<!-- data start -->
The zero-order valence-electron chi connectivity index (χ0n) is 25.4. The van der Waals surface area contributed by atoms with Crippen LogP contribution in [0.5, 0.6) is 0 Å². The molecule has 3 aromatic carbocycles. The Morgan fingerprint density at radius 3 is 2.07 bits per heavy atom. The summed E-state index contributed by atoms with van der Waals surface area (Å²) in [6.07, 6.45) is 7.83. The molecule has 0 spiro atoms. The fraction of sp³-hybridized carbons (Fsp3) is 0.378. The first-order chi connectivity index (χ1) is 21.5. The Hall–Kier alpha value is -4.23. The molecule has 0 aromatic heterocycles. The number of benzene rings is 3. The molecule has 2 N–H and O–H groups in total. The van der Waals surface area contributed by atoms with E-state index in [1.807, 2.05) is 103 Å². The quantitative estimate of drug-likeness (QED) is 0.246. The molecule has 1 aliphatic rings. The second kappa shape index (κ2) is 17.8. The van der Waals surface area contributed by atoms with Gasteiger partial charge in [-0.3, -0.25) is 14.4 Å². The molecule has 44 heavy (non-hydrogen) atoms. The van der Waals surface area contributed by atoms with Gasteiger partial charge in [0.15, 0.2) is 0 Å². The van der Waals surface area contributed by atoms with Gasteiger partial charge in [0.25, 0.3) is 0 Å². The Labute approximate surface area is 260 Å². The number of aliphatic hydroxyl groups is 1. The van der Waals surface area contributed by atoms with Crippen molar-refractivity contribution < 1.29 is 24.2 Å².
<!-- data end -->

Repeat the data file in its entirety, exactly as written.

The zero-order valence-electron chi connectivity index (χ0n) is 25.4. The van der Waals surface area contributed by atoms with Crippen LogP contribution in [0.5, 0.6) is 0 Å². The molecule has 3 aromatic carbocycles. The Morgan fingerprint density at radius 3 is 2.07 bits per heavy atom. The summed E-state index contributed by atoms with van der Waals surface area (Å²) in [6.07, 6.45) is 7.83. The molecule has 0 spiro atoms. The fraction of sp³-hybridized carbons (Fsp3) is 0.378. The first-order chi connectivity index (χ1) is 21.5. The Hall–Kier alpha value is -4.23. The molecule has 0 aromatic heterocycles. The number of benzene rings is 3. The molecule has 2 N–H and O–H groups in total. The van der Waals surface area contributed by atoms with E-state index in [1.807, 2.05) is 103 Å². The quantitative estimate of drug-likeness (QED) is 0.246. The molecule has 1 aliphatic rings. The second kappa shape index (κ2) is 17.8. The van der Waals surface area contributed by atoms with Gasteiger partial charge in [-0.3, -0.25) is 14.4 Å². The molecule has 44 heavy (non-hydrogen) atoms. The van der Waals surface area contributed by atoms with Gasteiger partial charge in [0.15, 0.2) is 0 Å². The van der Waals surface area contributed by atoms with Gasteiger partial charge in [0.25, 0.3) is 0 Å². The Labute approximate surface area is 260 Å². The number of aliphatic hydroxyl groups is 1. The van der Waals surface area contributed by atoms with Crippen molar-refractivity contribution < 1.29 is 24.2 Å².